Two camels we saw in the nearby Erg Chebbi Dunes.
Another camel we saw in the dunes. 
After we visited the goat pen and the empty camel pen, we got back in our car with Aziz, who was surely a little bit richer after this act of commerce. Life in Morocco is hard and we found the people to be very enterprising and creative in their efforts to earn money. Judy whispered to me that they'd made a killing on the $10.00 milk sale and I agreed, but was still very happy with the experience.

As I look on-line at camel milk in the U.S., I find that we got a pretty good deal. Desert Farms, which sells camel milk from camels raised in Amish communities in the Midwest, sells 8 ounce cartons for $10.00 with a minimum order of $60.00 (48 ounces). We got about five times that amount for our $10.00 in Morocco. An article on camel milk in Wikipedia indicates that until recently it was a felony to sell camel milk in the U.S., although an individual owner of a camel could consume the milk. Now, apparently, farms can sell it to customers who buy it directly, but it must be tested for antibiotic residue if it crosses state lines or is commercially sold in stores. Camel milk has more fat, protein, vitamin C and iron than cow milk, but less cholesterol, vitamin A and B2. Some camels in other parts of the world can produce as much as 30 to 40 liters of milk daily.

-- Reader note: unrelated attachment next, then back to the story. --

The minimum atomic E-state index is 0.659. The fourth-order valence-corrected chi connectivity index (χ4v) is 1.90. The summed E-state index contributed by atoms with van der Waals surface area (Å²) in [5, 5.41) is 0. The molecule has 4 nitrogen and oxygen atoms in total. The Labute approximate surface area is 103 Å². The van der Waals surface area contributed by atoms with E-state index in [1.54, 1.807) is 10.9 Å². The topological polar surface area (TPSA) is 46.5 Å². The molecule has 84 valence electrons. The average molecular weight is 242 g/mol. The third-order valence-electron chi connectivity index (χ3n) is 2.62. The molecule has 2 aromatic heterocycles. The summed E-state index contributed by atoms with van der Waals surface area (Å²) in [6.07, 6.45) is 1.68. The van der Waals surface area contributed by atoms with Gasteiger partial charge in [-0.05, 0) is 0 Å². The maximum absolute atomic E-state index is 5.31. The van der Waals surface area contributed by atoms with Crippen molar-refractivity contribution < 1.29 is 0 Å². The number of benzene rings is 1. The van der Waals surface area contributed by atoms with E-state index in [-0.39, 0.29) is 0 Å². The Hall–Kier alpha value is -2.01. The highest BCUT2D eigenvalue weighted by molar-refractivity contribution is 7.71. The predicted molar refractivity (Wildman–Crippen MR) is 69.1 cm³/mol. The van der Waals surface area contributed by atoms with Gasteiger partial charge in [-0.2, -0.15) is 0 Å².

8 comments:

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  2. Who knows what diseases we'll have in the future due to our reckless consumption of odd foods during our travels. I have to admit, however, that this milk was delicious and tasted downright healthy. Note that the sign shows only one man milking the camel, but we were told the process required two: one to milk and one to hold the container.

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  3. I hope future posts report on the camel cheese you tried or (even better) the camel milk chocolate you consumed. I'm looking forward to all your upcoming posts about this trip!

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  5. Your journey reminds me of my 7-day trip to Niger before 9/11, something that's no longer possible today alas.

    Some clarification about camel milk fat.
    The Bactrian (two-humped) camel milk is the one that may have more fat than cow milk.
    The one-humped camel, also called Dromedary or Arabian camel, is mostly found in the Arabian peninsula and Maghreb countries like Morocco, and produces a milk that's lower in fat. The camel milk you drunk was lower (not higher) in fat than cow's milk, which is why it felt "watery".

    Last, congrats for having enough guts to drink such milk! Based on your description of the milk (frothy), it was raw. FYI: the MERS virus is found in raw camel milk.

    Bravo for your open-mindedness and adventurous spirit. That means that if you ever visit Dubai, you will not hesitate to try our camel milk ice cream - made of whole *pasteurized* milk of course ;)